Every Monday morning, Tom and I have a Zoom call to discuss the coming week’s priorities for this site. For the past couple of months, we’ve been focused on behind-the-scenes stuff as we prepared to launch the redesign. (That, and I was working on my course for Audible.) Now that the redesign is (mostly) finished, we’ve begun talking about content. What sorts of articles do we want to write in the coming weeks?
“You know,” Tom said this morning, “it wouldn’t kill you to write about the financial tools you use. You love your credit card, right? And you use Personal Capital? If you were to write about this stuff, we could make more money.”
As I’ve mentioned many times, Get Rich Slowly earns little compared to other sites its size — especially other financial sites its size. Expected earnings for GRS are probably on the order of $20,000 per month; we bring in about $5000. (And right now, because of the coronavirus, are revenue is lower than this even.)
Our low earnings are mostly because there are certain things I refuse to do here. I’m okay with ads, but I’m not okay with video ads. (Even the “sticky” bottom banner ad bugs me. I hope one day to ax it.) I refuse to publish “paid posts”. I don’t like “listicles” that act as thinly-veiled money grabs. And I’ve been reluctant to run many reviews (aside from book reviews).
But for the past eighteen months, Tom has been patiently making the case that reviews of products and services don’t have to cross that thin green line. Done properly, they can be a win-win. They can provide readers with good info while also generating a little income. The key is to keep the reviews honest, not praise, and promote something simply because we get paid for sign-ups.
“People want reviews,” Tom says. “They find them helpful.”
As if to bolster Tom’s argument, we’ve been fielding a lot of questions lately about various products and services. Here, for instance, is a recent post from the Get Rich Slowly community on Facebook. One woman wants to know more about Acorns, an app designed to help you “invest your spare change”.
Based on this — and other reader interactions — it’s clear that people do want to know about apps and tools and services. Avoiding these reviews doesn’t necessarily serve my audience the way I think it does.
One problem is that, so far, I haven’t actually used most modern apps. I’ve dabbled with YNAB. I do use Personal Capital, but only for a couple of specific things. But most of my money management is still done with Quicken 2007. I don’t use an app to invest. When I buy and sell stocks — which isn’t often — I do so directly through the Fidelity website. And while I do indeed love my credit card (and probably ought to publish a review of it), I can’t see myself applying for and reviewing a whole bunch of other cards.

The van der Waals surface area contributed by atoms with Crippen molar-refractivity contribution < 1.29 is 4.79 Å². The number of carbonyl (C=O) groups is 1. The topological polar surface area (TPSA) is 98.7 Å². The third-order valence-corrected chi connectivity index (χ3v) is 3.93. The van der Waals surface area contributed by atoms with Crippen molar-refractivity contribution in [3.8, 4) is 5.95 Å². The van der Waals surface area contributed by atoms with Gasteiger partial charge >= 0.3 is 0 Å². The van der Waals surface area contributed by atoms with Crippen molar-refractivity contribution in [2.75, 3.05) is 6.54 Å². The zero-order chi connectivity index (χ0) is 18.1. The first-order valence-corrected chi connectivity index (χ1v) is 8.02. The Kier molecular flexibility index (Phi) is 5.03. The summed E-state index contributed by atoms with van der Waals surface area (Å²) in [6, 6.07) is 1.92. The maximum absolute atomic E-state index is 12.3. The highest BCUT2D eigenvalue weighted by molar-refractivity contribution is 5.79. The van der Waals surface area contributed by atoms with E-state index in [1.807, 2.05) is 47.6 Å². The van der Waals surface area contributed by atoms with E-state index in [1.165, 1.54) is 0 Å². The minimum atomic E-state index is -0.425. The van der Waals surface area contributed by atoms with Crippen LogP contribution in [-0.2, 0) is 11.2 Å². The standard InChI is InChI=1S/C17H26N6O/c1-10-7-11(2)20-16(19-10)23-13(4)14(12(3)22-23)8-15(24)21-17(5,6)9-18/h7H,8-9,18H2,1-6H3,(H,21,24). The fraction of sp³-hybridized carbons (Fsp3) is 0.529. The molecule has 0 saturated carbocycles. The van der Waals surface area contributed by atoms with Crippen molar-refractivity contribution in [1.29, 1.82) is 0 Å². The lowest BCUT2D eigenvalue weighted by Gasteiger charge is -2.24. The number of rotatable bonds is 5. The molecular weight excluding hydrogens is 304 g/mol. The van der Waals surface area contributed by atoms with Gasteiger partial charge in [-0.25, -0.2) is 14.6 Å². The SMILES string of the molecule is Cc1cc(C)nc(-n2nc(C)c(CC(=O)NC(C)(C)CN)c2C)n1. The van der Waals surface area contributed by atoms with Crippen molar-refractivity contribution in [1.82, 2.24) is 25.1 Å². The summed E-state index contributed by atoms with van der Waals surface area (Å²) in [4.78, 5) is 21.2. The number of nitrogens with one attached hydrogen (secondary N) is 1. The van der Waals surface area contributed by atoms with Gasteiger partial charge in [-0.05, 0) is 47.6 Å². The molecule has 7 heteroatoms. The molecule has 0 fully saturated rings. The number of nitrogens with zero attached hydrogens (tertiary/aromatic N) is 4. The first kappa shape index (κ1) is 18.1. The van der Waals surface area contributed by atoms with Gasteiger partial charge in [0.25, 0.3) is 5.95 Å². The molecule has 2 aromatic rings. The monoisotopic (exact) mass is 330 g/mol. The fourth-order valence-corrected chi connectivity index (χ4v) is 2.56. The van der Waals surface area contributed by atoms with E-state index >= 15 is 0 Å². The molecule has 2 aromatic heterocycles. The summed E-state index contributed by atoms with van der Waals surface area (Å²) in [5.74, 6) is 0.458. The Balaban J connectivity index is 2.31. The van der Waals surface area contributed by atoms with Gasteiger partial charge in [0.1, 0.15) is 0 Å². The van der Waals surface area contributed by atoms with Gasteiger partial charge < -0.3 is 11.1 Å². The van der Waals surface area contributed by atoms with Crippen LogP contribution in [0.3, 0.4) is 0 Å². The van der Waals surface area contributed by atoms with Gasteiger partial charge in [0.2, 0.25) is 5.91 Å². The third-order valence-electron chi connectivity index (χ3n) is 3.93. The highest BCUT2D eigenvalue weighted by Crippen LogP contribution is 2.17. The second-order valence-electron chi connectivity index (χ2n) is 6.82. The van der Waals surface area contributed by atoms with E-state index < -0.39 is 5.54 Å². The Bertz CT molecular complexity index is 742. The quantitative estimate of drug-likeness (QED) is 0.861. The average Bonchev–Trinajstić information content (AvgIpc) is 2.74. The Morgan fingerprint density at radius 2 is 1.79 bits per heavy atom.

Anyhow, I’ve accepted the premise that Get Rich Slowly should review more financial products and services. Done right, these reviews don’t have to be shady. I see now that they can be useful. While my own financial life might not be very modern, that doesn’t mean that yours has to be outdated too.
Here’s where I’m turning to you, my friends. I need your help.
- What financial products and services do you currently use? Of these, which do you most recommend? And which do you use out of habit — or because you haven’t been able to find anything better?
- What financial products and services are you curious about? What tools have you been wanting to learn about?
- If you read other money sites, which ones do you trust for reviews — and why? Can you point to some examples of people who do reviews right?
Instead of being stuck in the past, it’s time for this old dog to learn some new tricks. When I started GRS, financial apps weren’t even a thing. The web was young(-ish). Smartphones were in their infancy. People didn’t manage their money online. Today is different.
Now, there’s a plethora of apps and sites and tools out there, and sometimes it’s tough to know which are useful — and which are not. While there’s no danger that Get Rich Slowly will ever turn into a review site, I concede that doing some reviews could help people sort the wheat from the chaff. And as we prepare to ramp up the publishing schedule around here — yay! — it’d be helpful to have a list of financial tools that readers want us to write about.
So, help us decide which products and services merit a closer look!